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w3rD ^
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Discussion Starter #1 (Edited by Moderator)
As the title states this is a DIY of how insanely simple it is to swap out pads on our gens. Safe yourself some money and do it yourself the video is 7 minutes long so the other side should take the same amount so what I'm trying to say is this shouldn't take longer than 20 minutes total to do this.

ENJOY :D

Brake Pad change on a Brembo equipped Genesis Coupe - YouTube
 

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POV Futografee
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Thanks for the video! Also, you're a brave man for only using that scissor jack lol I had two of mine break as I was jacking up the car. Lo Pro jack only for this guy!
 

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w3rD ^
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Discussion Starter #3
haha that was just to get my car up a few inches to get my real jack underneathe! My car is low from sportlines and it doesnt help that my driveway has a few dips in it here and there making the ground uneven!

-for the record definitely use a mallet or using another object to knock in the pins if you are afraid of going at it with a regular hammer. I was very indifferent in this video because I know these are going to become powdercoated soon
 

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Super Moderator
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Good DIY, just a few things though,

1) you posted this in the wrong section, I'll move it though.
2) use a wooden dowel pin and a rubber mallet to avoid damaging the slide pins or the calipers
link to example: http://woodproducts.caldowel.com/images/products/detail/50mm-Dowel-Pins-x-6mm.jpg
3) the slide pins can be removed easier if you push down on the pad spring that applies tension on the pin as well as the center of the pads
4) a small amount of grease should be applied to the slide pins to allow the pads to slide along them without galling them.
5) if you install the top slide pin first, you can put the pad spring in after the slide pin is all the way, it just clips from underneath and it'll stay up while you install the lower slide pin.
6) before you reinstall your pads use a caliper safe cleaner to remove the brake dust as it can cause the pads to jam leading to brake failure, pulling during braking or brake drag

Great how-to though, you're right, dealers charge far too much for this just because "Brembo" is attached to the caliper. Everyone should know how to change their own brake pads, thanks for this.
 

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w3rD ^
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Discussion Starter #6
hahah yeah sorry you guys had to watch that horrific murder... good things brembos are already red ;)

In all seriousness I believe my lack of care was just knowing they are not staying this color and will be changing the color up :)

Thanks guys!
 

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Great DIY :)

Like a lot of us, I also recently did the same thing (with EBC pads, rather than Hawk). I noticed before I ordered that EBC part number info wasn't easy to find or verify, due to Brembo vs non, and different part listings on different websites. So, for future Googlers, here's what I found out for Brembo Calipers (2.0T R-Spec, 3.8 R-Spec, 3.8 Track/Ultimate).

Front Redstuff: DP31210C
https://www.amazon.com/gp/product/B000CGVPEW
(currently, ignore that Amazon falsely reports these will not fit your Brembo car)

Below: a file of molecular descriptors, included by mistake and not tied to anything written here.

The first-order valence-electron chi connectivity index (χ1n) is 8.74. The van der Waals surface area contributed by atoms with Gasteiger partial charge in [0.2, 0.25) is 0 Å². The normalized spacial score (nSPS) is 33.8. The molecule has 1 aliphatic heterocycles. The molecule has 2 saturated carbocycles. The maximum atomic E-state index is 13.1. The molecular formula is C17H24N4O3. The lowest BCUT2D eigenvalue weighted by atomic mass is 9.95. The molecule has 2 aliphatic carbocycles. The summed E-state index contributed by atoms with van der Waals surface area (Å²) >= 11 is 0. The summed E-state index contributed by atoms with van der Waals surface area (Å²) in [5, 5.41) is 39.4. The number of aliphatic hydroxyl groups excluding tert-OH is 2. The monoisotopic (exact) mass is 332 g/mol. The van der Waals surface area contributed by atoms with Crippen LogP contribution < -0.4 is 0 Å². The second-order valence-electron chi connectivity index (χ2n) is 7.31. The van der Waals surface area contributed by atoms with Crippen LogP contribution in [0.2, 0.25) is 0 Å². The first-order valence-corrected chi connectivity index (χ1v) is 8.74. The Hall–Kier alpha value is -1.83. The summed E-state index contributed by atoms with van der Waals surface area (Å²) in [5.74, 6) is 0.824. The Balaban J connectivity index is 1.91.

Rear Redstuff: DP31140C (interchangeable with DP31156C ??)
https://www.amazon.com/gp/product/B000CGVPLA
(I was sent a "DP31140C" box with "DP31156C" written on the pad backing plates)

I noticed that some of the EBC part numbers are similar across their Green, Red, Yellow and Blue series.

The DP1210C Redstuff pads fit perfectly in the front calipers, much like you see in the video posted above. In the rear, though, the DP1140C Redstuff (mine were marked on the plates as DP1156C) pads would not slide into the calipers, although they visually matched the OEM Ferodo pads. So, I carefully and gently sanded the caliper-guided edges of these rear pads down using a belt sander. You could also sand by hand in a pinch, or use a rasp or grinder, etc. You may only need to shave less than 1mm off each side, most of which is the paint coating. I took care to slightly bevel the ground edges to remove any burs.

I used a small amount of the EBC lube on the pins, backing plates, and in the case of the rears due to the sanding, on the sliding edges of the rear pads, but not before cleaning each corner's components thoroughly. I used Armour All's Extreme Wheel & Tire Cleaner, which is safe for the Brembo paint and does a fantastic job lifting all the hidden dust and grease from parts. After a few minutes I rinsed and then I then coated everything (except rotor pad surfaces) liberally with Armour All Tire Foam. A detailing trick, tire foam makes everything look new, basically, coating with a petroleum-based residue which lasts for a good while, depending on rain driving.

So, I'm impressed with the EBC Redstuff ceramic pads over the metallic and incredibly dusty Ferodo pads used in the OEM Brembos. I hope this info supplements the video and helps anyone who may be looking to order EBC.
 
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I watched this video and then did the replacement. What I noticed is that there is a thin metal piece on the back of the pads that were originally on the car. do I put those metal pieces on the new pads? It looks like you didn't. The squealer was on the top on my new pad, I don't know if that makes a difference.

I ended up having to replace the rotors too. The inside pad wore all the way down and scored the rotor. After replacing everything and not using very much brake grease, my brakes squeal very loudly after warming up. So I'm asking about the metal pieces because I'm wondering if I should not have put them on the replacements.